- Use a nightlight and be mindful when turning off lights at bedtime. Stash flashlights in easy-to-find places in case of power outages. Mark your calendar to check and change the batteries regularly.
- Make your home safer. Over 50% of falls occur at home. Tips to fall-proof your home.
- Use support to walk if necessary – this might be finding someone to walk with, using a walker, or holding onto a sturdy table, counter-top or railing.
- Do balance exercises. Everyone can benefit from adding balance-specific exercises to their regular fitness regime. You will benefit most by doing them for 15 to 20 minutes daily. Start slowly and build up to more difficult exercises.
- Extend your range of motion. Do stretching exercises directed at improving the movement of joints. Increasing flexibility in your hips, for example, will also help improve your gait.
- Strengthen your leg and core muscles. Older adults with weak muscles are 4 to 5 times more likely to fall. Doing exercises to strengthen leg and core muscles can improve balance at any age. Read more about how physical activity helps.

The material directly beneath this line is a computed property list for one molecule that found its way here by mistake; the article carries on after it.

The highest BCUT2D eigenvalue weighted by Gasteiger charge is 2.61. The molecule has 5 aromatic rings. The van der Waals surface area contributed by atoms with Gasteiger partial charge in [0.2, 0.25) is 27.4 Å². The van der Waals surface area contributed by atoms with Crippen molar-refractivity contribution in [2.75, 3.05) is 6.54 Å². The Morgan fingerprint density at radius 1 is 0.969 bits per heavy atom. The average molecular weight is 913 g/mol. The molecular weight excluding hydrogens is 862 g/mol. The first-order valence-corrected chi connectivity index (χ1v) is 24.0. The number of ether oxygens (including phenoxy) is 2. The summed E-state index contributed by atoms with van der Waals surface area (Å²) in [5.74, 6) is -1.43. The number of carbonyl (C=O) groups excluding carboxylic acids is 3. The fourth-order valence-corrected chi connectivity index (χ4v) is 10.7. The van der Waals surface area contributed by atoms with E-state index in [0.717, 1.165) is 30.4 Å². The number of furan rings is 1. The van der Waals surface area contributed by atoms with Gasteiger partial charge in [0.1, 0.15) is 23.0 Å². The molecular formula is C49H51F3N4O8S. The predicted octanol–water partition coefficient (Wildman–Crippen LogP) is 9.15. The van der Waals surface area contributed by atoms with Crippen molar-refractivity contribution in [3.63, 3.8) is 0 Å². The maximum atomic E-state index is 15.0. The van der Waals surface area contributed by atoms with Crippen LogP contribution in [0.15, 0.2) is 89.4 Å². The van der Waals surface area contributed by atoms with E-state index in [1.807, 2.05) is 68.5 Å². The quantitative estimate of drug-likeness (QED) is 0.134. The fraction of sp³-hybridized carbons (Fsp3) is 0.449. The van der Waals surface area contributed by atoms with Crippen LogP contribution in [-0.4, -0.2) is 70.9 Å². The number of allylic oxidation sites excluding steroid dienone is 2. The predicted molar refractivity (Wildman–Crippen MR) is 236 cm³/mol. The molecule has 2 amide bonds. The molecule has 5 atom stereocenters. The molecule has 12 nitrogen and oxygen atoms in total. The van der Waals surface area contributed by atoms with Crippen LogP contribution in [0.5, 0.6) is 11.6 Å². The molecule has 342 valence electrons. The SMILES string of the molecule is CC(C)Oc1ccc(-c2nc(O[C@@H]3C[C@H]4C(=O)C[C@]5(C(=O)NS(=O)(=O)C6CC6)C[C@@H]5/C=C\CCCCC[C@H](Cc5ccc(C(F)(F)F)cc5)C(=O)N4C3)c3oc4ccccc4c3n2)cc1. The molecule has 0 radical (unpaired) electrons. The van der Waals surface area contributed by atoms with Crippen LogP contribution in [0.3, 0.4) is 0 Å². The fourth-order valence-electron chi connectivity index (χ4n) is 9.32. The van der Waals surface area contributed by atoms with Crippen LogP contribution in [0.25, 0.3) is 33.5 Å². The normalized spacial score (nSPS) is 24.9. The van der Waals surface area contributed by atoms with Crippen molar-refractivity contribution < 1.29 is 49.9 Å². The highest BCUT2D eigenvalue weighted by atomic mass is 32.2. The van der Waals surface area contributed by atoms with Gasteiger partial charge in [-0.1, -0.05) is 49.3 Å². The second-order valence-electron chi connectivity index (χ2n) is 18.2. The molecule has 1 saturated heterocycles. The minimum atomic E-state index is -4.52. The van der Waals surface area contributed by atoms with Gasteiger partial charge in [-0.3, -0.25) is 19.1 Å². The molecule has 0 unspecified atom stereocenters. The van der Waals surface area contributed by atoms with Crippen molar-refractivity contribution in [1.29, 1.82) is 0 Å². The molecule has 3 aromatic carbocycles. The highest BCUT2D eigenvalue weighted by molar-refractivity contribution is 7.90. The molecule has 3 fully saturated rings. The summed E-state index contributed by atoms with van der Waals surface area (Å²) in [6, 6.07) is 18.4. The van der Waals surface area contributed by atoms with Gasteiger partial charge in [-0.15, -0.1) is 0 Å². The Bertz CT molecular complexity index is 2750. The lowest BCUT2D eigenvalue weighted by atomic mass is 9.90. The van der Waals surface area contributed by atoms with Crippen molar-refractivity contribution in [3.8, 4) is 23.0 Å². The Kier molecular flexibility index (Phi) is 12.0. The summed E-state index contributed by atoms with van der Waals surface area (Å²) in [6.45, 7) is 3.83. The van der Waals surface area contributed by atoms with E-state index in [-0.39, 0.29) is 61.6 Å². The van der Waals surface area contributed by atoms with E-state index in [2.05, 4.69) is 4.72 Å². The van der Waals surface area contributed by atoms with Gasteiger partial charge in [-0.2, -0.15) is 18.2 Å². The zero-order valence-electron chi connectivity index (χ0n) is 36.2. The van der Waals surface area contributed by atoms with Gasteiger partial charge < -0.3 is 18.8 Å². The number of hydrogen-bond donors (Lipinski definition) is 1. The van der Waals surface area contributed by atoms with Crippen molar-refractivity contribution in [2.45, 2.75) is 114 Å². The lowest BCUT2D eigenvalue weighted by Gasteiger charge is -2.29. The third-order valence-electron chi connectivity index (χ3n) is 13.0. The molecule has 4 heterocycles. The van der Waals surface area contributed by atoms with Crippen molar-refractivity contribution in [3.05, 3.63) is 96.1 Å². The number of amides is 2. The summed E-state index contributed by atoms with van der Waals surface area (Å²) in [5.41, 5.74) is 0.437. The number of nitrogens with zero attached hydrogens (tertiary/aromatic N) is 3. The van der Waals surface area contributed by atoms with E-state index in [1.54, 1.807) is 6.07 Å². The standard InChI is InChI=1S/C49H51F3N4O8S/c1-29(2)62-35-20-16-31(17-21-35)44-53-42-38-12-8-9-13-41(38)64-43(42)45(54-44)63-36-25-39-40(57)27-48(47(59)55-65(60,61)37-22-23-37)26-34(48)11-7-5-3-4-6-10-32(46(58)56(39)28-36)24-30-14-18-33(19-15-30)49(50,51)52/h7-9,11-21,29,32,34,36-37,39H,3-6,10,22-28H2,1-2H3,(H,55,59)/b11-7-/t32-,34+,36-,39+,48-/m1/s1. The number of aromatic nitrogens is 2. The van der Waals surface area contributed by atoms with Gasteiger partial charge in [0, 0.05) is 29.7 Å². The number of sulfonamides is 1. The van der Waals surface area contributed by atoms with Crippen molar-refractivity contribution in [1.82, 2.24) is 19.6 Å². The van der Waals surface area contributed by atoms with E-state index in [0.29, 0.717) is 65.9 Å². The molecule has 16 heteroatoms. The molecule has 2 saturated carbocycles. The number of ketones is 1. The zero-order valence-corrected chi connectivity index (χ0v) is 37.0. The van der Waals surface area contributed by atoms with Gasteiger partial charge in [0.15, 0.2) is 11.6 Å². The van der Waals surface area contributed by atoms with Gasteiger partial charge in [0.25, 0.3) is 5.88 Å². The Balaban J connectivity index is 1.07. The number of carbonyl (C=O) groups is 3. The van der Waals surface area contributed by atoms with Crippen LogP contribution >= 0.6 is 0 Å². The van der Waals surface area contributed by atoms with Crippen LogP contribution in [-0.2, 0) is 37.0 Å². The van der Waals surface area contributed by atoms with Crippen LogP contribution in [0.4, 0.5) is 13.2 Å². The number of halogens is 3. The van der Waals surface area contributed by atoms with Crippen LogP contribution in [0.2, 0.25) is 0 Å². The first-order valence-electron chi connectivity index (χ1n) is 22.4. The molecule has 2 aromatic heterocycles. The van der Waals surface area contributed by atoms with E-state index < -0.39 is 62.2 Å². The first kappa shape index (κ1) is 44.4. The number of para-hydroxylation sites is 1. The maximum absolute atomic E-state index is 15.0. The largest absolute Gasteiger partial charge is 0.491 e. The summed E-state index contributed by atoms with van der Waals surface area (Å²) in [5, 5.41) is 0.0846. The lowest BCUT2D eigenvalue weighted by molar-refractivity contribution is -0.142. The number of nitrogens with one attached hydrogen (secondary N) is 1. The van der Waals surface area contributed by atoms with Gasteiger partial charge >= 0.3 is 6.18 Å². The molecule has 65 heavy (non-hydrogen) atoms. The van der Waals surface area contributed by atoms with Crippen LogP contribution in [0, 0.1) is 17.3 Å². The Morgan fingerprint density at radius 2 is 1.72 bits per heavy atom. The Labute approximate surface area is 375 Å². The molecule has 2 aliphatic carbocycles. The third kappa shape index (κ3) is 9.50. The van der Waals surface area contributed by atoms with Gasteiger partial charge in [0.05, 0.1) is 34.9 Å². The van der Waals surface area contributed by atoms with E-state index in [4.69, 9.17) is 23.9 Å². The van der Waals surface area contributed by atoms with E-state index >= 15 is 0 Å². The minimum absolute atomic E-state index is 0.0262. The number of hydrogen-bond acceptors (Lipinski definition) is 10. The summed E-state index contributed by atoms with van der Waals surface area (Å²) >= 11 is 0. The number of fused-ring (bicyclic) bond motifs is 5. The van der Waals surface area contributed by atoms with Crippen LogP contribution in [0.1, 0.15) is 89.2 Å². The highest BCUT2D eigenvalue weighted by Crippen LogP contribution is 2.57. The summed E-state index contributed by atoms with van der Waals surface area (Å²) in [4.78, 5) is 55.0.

- At the gym, avoid the treadmill if you have a vestibular problem. Its motion under your feet will put you at even greater risk for falling. An exercise bicycle is a better choice.
- Include power training in your daily routine. Power is the ability to exert strength quickly. If you struggle to get out of a chair, start doing chair squats. Power training will help you get up more quickly – it teaches your muscles to fire quickly. If your toes get caught in a rug, for example, you will be able to react and stay erect rather than simply falling over.
- Get enough vitamin D. There is a correlation between vitamin D deficiency and falling.
- Stay hydrated. Being dehydrated can make you dizzy and prone to falling.